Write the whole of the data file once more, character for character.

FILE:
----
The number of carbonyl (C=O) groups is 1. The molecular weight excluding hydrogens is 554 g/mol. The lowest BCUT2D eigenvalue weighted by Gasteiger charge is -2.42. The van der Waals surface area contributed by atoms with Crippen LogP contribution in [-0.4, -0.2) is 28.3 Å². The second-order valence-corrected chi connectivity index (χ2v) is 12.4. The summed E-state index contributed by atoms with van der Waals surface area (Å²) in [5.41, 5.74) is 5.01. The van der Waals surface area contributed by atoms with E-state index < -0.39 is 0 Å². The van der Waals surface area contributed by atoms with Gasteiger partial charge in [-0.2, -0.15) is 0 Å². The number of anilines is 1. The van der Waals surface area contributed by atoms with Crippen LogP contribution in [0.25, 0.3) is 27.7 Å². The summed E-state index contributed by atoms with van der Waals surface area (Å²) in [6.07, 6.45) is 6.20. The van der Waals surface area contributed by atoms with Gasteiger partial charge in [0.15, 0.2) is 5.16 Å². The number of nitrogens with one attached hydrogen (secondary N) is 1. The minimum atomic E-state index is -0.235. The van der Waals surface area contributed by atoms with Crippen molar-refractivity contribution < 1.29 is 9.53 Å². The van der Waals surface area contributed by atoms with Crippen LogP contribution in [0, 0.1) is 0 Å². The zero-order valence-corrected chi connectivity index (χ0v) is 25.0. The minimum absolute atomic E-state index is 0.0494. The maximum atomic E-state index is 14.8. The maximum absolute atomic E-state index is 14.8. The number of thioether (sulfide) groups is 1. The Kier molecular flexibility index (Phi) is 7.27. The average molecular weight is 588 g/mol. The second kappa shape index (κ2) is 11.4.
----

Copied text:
The number of carbonyl (C=O) groups is 1. The molecular weight excluding hydrogens is 554 g/mol. The lowest BCUT2D eigenvalue weighted by Gasteiger charge is -2.42. The van der Waals surface area contributed by atoms with Crippen LogP contribution in [-0.4, -0.2) is 28.3 Å². The second-order valence-corrected chi connectivity index (χ2v) is 12.4. The summed E-state index contributed by atoms with van der Waals surface area (Å²) in [5.41, 5.74) is 5.01. The van der Waals surface area contributed by atoms with E-state index < -0.39 is 0 Å². The van der Waals surface area contributed by atoms with Gasteiger partial charge in [-0.2, -0.15) is 0 Å². The number of anilines is 1. The van der Waals surface area contributed by atoms with Crippen LogP contribution in [0.25, 0.3) is 27.7 Å². The summed E-state index contributed by atoms with van der Waals surface area (Å²) in [6.07, 6.45) is 6.20. The van der Waals surface area contributed by atoms with Gasteiger partial charge in [0.15, 0.2) is 5.16 Å². The number of nitrogens with one attached hydrogen (secondary N) is 1. The minimum atomic E-state index is -0.235. The van der Waals surface area contributed by atoms with Crippen molar-refractivity contribution < 1.29 is 9.53 Å². The van der Waals surface area contributed by atoms with Crippen LogP contribution in [0, 0.1) is 0 Å². The zero-order valence-corrected chi connectivity index (χ0v) is 25.0. The minimum absolute atomic E-state index is 0.0494. The maximum atomic E-state index is 14.8. The maximum absolute atomic E-state index is 14.8. The number of thioether (sulfide) groups is 1. The Kier molecular flexibility index (Phi) is 7.27. The average molecular weight is 588 g/mol. The second kappa shape index (κ2) is 11.4.